As told by Demario Richard
We’re in the Sun Bowl, five minutes left in our season, and Duke has just scored to go ahead by a point. Then Kalen returns the kickoff all the way to the four-yard line and we’re back in business.
It’s crunch time. The point in the game when your veterans get the ball.
As we huddle around Coach Norvell, I’m expecting No. 8 to take the field with the offense. Instead, D.J. looks across at me, calmly and confidently, and nods.
“Go get your fourth one little bro. I’ve been here and done it before.”
The next play I took a pitch from TK into the end zone for my fourth touchdown of the game that gave us the win.
We talked after the game and shed a tear together as he told me my time to grow up, to become a man, had arrived. He was getting ready to move into the receiver’s room, and he was passing the torch to me.
Coming in from high school, you just think you’re going to keep playing football like you have your whole life. That wasn’t the case. The speed of the game, the complexity of the offense, the harder hits you take; it’s a big transition.
D.J. taught me how to become mentally stronger and more mature, and how to take on any challenge that is thrown your way.
The two of us roomed together the night before every game my freshman year, and that’s where I really learned the meaning of football. Anyone can run, catch, score, but are you really playing football? Could you run the offense without the coaches around? Could you call the offense without the offensive coordinator? Do you really understand the playbook, the blocking schemes, the reason behind the things you are asked to do on the football field?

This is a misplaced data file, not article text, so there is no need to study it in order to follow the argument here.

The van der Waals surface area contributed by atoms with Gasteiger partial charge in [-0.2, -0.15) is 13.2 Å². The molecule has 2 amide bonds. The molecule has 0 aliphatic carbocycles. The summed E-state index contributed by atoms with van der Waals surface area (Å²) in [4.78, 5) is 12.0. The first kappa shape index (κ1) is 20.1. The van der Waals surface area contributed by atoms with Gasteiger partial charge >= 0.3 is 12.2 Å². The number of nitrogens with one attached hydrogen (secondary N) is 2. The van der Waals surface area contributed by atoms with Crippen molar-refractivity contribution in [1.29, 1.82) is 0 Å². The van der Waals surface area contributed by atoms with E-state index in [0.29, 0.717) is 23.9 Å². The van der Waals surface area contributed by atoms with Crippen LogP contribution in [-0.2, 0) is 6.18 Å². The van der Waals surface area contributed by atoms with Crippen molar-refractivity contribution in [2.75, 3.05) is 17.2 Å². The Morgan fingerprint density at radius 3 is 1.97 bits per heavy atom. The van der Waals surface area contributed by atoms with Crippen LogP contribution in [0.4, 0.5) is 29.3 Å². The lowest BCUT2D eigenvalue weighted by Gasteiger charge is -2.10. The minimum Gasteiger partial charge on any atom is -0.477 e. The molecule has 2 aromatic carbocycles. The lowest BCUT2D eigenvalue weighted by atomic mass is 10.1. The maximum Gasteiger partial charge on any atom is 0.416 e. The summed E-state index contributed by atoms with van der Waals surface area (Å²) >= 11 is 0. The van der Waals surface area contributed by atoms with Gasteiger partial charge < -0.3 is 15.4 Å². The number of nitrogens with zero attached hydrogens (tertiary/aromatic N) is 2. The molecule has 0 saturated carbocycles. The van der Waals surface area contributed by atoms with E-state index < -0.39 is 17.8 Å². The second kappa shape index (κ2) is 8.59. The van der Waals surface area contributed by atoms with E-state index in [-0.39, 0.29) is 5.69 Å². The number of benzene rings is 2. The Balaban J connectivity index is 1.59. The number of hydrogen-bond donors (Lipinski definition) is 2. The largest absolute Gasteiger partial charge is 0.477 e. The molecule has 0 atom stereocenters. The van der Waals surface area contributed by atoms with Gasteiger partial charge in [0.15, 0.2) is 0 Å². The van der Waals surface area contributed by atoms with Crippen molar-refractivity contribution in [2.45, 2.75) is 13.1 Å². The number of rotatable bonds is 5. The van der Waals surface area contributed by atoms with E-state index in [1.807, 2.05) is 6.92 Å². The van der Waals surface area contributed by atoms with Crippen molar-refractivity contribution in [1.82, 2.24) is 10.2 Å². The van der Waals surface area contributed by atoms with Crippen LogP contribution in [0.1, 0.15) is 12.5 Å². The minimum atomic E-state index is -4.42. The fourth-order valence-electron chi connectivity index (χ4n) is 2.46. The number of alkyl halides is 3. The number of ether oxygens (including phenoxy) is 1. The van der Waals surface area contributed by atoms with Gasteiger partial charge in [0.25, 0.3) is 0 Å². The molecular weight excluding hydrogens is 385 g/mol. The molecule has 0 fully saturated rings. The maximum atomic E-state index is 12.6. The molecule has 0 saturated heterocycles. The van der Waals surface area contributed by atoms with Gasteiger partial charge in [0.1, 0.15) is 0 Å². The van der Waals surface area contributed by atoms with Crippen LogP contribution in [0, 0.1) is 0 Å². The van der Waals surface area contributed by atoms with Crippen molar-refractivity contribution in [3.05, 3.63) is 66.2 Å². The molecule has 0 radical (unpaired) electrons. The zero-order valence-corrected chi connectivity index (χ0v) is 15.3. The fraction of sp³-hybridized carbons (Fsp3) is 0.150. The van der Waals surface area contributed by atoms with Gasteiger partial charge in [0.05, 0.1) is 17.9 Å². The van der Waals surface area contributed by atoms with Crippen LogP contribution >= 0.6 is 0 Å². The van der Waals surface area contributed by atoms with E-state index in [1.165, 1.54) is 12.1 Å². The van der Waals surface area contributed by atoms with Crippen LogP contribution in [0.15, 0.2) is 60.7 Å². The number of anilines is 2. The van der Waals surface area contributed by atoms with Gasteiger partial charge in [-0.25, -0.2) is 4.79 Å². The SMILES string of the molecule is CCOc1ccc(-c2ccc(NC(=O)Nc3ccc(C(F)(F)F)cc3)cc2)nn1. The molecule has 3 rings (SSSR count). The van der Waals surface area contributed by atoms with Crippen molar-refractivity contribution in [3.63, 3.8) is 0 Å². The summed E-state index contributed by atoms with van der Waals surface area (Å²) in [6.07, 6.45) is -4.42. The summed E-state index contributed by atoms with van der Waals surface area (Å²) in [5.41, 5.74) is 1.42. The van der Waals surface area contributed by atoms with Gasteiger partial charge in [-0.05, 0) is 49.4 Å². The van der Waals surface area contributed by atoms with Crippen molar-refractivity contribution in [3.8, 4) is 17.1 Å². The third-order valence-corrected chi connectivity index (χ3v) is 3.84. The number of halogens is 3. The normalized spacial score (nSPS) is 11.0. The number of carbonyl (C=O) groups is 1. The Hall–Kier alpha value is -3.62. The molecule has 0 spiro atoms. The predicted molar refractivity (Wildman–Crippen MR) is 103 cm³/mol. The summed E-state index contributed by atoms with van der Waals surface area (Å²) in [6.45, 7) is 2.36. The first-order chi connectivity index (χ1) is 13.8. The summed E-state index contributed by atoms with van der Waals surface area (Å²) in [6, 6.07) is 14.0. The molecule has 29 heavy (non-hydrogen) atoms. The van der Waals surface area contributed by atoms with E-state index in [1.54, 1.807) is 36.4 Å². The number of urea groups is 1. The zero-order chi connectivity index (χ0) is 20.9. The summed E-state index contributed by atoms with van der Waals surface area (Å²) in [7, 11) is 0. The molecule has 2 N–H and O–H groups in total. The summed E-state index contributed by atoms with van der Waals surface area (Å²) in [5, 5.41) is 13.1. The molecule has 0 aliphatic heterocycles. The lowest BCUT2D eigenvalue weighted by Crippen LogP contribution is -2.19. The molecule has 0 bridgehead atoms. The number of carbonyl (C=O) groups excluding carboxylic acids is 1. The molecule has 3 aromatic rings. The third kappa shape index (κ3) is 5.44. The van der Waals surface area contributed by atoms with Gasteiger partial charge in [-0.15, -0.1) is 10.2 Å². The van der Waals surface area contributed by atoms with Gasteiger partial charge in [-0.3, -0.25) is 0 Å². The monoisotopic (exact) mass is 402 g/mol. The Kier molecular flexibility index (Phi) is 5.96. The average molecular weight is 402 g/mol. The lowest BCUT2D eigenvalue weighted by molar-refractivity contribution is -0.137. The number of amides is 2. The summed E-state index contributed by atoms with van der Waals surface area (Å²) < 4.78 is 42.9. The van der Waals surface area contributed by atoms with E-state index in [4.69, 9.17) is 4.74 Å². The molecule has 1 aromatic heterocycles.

D.J. taught me how to play ball at the college level.
This past season, he was a Scholar Baller® and had over a 3.9 GPA. If I applied myself to school like I did to football, he would tell me, then I would be better off in the long run.
D.J. taught me how to be a real student-athlete and to put an emphasis on school.
Over the past two years, he’d always say that I should just be myself. That being genuine, polite, and caring was an important part of being a Sun Devil and a young man.
D.J. taught me how to carry myself outside of football and how to interact with the media, fans, and other supporters of our program.
I found myself struggling over the summer, but he was by my side the whole time, pushing me more than anyone else on the team.
And that’s the type of leader I want to be. I want to be there for the younger guys, for the incoming class. He wasn’t a big talker on the field - get your job done, do what your coaches are asking you to do – but he would do anything for you off the field. Any time you wanted to talk, any topic you wanted to talk about, he was there.
If someone needs help, then you help them. That’s what a leader does. And that’s what D.J. taught me.
Brothers for life love you man✊🏼 https://t.co/juG9e4A3lh— DJ Foster (@ASTATE_8) January 2, 2016